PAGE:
Green Chemistry

What is Green Chemistry

Green Chemistry is the design of chemical products and processes that reduce or eliminate the use or generation of hazardous substances.

So instead of focusing on managing the impacts of the hazards in chemicals,  a green chemist would develop safer chemicals and processes which don’t use or create those hazardous materials.

How would green chemistry help with electronics?

Currently, electronic products are made with a wide range of hazardous materials, which can cause harm at all stages of the lifecycle of the product, particularly during manufacturing and recycling, as well as when mining or extracting the resources to make the products.

Currently, we must focus on how to manage the hazards, to keep them from harming people and the environment.  Scientists try to figure out what is a “safe” level of exposure, often learning what’s unsafe only after may years of exposure to people and animals reveal the harm already done. We spend untold amounts of money cleaning up damage done by mishandling these hazards.

Green chemistry could change this paradigm, by redesigning the materials used to make electronics to design out the hazards. Instead of designing chemicals simply to meet certain performance goals, green chemists design chemicals to meet health and safety goals. Green Chemistry pioneers – Paul Anastas and John Warner – identified 12 Principles of Green Chemistry in 1998.

The Green Chemistry Principles

  1. Prevention
    It’s better to prevent waste than to treat or clean up waste afterwards.
  2. Atom Economy
    Design synthetic methods to maximize the incorporation of all materials used in the process into the final product.
  3. Less Hazardous Chemical Syntheses
    Design synthetic methods to use and generate substances that minimize toxicity to human health and the environment.
  4. Designing Safer Chemicals
    Design chemical products to affect their desired function while minimizing their toxicity.
  5. Safer Solvents and Auxiliaries
    Minimize the use of auxiliary substances wherever possible make them innocuous when used.
  6. Design for Energy Efficiency
    Minimize the energy requirements of chemical processes and conduct synthetic methods at ambient temperature and pressure if possible.
  7. Use of Renewable Feedstocks
    Use renewable raw material or feedstock rather whenever practicable.
  8. Reduce Derivatives
    Minimize or avoid unnecessary derivatization if possible, which requires additional reagents and generate waste.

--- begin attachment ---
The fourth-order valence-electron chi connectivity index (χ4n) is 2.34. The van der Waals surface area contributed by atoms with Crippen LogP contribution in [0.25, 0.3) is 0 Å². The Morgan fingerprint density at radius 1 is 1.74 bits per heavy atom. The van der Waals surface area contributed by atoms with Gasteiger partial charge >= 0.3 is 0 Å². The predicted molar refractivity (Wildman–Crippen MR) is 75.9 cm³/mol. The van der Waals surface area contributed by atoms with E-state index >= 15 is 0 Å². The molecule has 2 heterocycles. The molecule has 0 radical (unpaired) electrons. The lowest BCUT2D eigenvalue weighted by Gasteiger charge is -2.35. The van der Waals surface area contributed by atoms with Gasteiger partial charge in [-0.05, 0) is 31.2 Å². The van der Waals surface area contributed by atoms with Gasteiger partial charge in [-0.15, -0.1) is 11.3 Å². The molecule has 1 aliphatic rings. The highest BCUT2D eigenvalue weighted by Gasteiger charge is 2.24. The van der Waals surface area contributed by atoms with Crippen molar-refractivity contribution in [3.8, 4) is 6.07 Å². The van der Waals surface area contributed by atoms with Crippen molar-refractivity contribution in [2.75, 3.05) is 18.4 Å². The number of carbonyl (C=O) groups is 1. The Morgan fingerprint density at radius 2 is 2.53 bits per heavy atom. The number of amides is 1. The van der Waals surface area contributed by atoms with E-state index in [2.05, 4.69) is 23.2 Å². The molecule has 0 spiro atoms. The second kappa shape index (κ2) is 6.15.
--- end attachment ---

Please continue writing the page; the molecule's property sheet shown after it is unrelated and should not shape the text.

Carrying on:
9. Catalysis
    Catalytic reagents are superior to stoichiometric reagents.
  10. Design for Degradation
    Design chemical products so they break down into innocuous products that do not persist in the environment.
  11. Real-time Analysis for Pollution Prevention
    Develop analytical methodologies needed to allow for real-time, in-process monitoring and control prior to the formation of hazardous substances.
  12. Inherently Safer Chemistry for Accident Prevention Choose substances and the form of a substance used in a chemical process to minimize the potential for chemical accidents, including releases, explosions, and fires.

We think it’s important for the electronics industry to embrace both the Green Chemistry principles and the Green Engineering Principles.

Sounds Good.  Is Green Chemistry Working?

Green chemistry is a new science, and we will need a LOT of green scientists to make this work.

Green chemistry programs or courses are only just now emerging at universities around the world.  It’s important to recognize that many chemistry graduate programs don’t ever talk about toxicity of chemicals, or require students to take even one course on toxicology.

Who is working on green chemistry ?

Here are a few of the leading proponents of Green Chemistry in the U.S.

Warner Babcock Institute For Green Chemistry

Beyond Benign Green Chemistry Education –  dedicated to providing future and current scientists, educators and citizens with the tools to teach and learn about green chemistry in order to create a sustainable future.

Green Chemistry Education Network

Green Chemistry Institute of the American Chemical Society